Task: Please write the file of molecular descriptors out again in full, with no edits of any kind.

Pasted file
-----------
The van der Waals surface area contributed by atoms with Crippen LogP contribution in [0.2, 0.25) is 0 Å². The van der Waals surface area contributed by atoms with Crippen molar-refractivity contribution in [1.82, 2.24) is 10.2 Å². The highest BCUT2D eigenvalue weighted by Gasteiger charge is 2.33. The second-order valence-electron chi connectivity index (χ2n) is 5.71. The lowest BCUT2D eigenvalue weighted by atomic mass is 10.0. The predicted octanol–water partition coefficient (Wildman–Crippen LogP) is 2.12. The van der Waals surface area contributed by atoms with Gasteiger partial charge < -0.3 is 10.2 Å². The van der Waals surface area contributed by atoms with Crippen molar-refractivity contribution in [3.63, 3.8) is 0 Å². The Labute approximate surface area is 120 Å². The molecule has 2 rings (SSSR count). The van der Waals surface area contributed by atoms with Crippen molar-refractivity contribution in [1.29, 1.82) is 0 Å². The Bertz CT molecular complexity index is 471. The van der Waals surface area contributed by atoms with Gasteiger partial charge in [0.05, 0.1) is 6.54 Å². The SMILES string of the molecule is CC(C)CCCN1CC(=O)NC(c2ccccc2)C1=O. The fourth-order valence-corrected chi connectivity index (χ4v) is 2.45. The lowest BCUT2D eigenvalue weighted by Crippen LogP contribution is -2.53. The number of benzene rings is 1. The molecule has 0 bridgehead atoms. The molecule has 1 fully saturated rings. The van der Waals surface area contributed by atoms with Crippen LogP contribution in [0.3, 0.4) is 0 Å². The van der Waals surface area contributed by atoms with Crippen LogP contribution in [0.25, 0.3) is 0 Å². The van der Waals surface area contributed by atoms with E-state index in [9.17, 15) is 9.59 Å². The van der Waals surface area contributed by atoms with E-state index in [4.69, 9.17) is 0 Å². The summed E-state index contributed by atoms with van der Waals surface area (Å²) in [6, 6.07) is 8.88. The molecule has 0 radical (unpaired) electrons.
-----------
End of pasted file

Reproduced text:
The van der Waals surface area contributed by atoms with Crippen LogP contribution in [0.2, 0.25) is 0 Å². The van der Waals surface area contributed by atoms with Crippen molar-refractivity contribution in [1.82, 2.24) is 10.2 Å². The highest BCUT2D eigenvalue weighted by Gasteiger charge is 2.33. The second-order valence-electron chi connectivity index (χ2n) is 5.71. The lowest BCUT2D eigenvalue weighted by atomic mass is 10.0. The predicted octanol–water partition coefficient (Wildman–Crippen LogP) is 2.12. The van der Waals surface area contributed by atoms with Gasteiger partial charge < -0.3 is 10.2 Å². The van der Waals surface area contributed by atoms with Crippen molar-refractivity contribution in [3.63, 3.8) is 0 Å². The Labute approximate surface area is 120 Å². The molecule has 2 rings (SSSR count). The van der Waals surface area contributed by atoms with Crippen molar-refractivity contribution in [1.29, 1.82) is 0 Å². The Bertz CT molecular complexity index is 471. The van der Waals surface area contributed by atoms with Gasteiger partial charge in [0.05, 0.1) is 6.54 Å². The SMILES string of the molecule is CC(C)CCCN1CC(=O)NC(c2ccccc2)C1=O. The fourth-order valence-corrected chi connectivity index (χ4v) is 2.45. The lowest BCUT2D eigenvalue weighted by Crippen LogP contribution is -2.53. The number of benzene rings is 1. The molecule has 0 bridgehead atoms. The molecule has 1 fully saturated rings. The van der Waals surface area contributed by atoms with Crippen LogP contribution in [0.3, 0.4) is 0 Å². The van der Waals surface area contributed by atoms with Crippen LogP contribution in [0.25, 0.3) is 0 Å². The van der Waals surface area contributed by atoms with E-state index in [9.17, 15) is 9.59 Å². The van der Waals surface area contributed by atoms with E-state index in [4.69, 9.17) is 0 Å². The summed E-state index contributed by atoms with van der Waals surface area (Å²) in [6, 6.07) is 8.88. The molecule has 0 radical (unpaired) electrons.